I would be SO looking for another job too if I were you. Since I'm not you and I am me I am so very grateful that I am the me now out of the office for good instead of the me then shaking my head, rubbing my eyes, silently screaming inside. That me didn't have your gift for humor in the face of absurdity. This me has since totally recovered said humor, and today that was because of you.

The Clandestine Samurai said...

That's a good reversal of symbolism about the full/empty desk.

I'm also looking for another job, as my current one is also full of lazy idiots, and customers who ask me where the bathroom is whilst standing next to a gaping hole in the wall with toilet in plain view.

Don't Feed The Pixies said...

lydia - thanks for the comments. You should hear about some of my PREVIOUS jobs! (maybe one day i will recount the story of "Ears", when i have suitably recovered from the experience)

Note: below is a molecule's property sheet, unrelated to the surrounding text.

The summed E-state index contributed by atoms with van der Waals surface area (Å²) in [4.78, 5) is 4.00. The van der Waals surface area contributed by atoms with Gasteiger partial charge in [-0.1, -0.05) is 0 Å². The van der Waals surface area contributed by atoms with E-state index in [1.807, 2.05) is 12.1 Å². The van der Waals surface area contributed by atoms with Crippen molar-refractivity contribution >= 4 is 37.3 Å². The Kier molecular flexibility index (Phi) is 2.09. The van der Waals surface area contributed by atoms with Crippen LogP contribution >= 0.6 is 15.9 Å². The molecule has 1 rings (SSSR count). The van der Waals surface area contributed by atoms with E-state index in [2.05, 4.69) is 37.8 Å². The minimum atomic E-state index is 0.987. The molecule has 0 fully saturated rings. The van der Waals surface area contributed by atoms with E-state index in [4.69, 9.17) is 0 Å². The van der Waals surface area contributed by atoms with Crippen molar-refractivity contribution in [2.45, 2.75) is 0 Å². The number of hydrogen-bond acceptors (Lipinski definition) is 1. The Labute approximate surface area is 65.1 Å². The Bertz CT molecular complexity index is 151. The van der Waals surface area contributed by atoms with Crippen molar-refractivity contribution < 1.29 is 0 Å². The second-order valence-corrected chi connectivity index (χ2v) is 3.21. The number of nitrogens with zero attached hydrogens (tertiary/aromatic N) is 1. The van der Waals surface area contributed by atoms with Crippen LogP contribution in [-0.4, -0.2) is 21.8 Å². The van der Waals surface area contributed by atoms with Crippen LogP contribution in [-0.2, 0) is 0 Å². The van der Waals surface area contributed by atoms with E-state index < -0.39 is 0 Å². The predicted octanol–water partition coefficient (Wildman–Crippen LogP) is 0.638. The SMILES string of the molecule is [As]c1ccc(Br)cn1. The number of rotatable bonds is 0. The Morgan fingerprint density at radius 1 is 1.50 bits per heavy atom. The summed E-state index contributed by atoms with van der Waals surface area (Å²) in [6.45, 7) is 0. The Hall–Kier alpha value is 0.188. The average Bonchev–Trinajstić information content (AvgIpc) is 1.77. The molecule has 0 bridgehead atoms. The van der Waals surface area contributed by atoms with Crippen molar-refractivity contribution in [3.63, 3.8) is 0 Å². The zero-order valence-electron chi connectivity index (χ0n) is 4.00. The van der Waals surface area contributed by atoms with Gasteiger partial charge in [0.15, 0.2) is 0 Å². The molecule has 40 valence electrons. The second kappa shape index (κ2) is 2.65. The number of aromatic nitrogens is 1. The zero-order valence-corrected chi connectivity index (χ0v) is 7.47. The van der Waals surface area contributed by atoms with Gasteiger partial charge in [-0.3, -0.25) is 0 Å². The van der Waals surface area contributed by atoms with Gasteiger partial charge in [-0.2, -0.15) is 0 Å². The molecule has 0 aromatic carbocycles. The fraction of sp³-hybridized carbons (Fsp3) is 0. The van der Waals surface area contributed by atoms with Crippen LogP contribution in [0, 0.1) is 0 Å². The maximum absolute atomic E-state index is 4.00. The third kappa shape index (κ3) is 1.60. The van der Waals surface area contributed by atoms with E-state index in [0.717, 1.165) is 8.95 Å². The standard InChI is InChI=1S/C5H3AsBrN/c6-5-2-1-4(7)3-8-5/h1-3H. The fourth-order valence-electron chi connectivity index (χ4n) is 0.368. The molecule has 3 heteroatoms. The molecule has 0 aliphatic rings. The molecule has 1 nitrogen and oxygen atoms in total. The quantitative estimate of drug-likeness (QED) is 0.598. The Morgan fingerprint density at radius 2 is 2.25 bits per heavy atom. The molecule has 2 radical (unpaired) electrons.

Samurai - good luck with the job hunt, you deserve better...though be warned; my experience to date suggests that all jobs are basically awful. Anyone who knows better - please shine me a ray of hope!

Honour said...

Samurai and DFTP - here's hope! My job isn't too bad. But I'm a consultant now, and my real "work" lasts only four months or so, and then I get to move onto something new. So - I suppose that no matter how bad my new assignment may be, I can do anything for four months!

DFTP - great piece of writing. Humorous and vivid ... like Michael said, I think it could be published someplace. I used to have that problem too; anytime someone called reception and they didn't know where to send them; somehow the call would end up in my voicemail. An old friend of mine gave me some wise advice when I started complaining of overworking, though. She said, "you have to learn the value of saying - 'don't know, boss'" (or at least acting it out and not doing anything) - so that your head honcho starts taking responsibility for all these crazy bad infrastructure issues. Otherwise, they think things are working just dandy.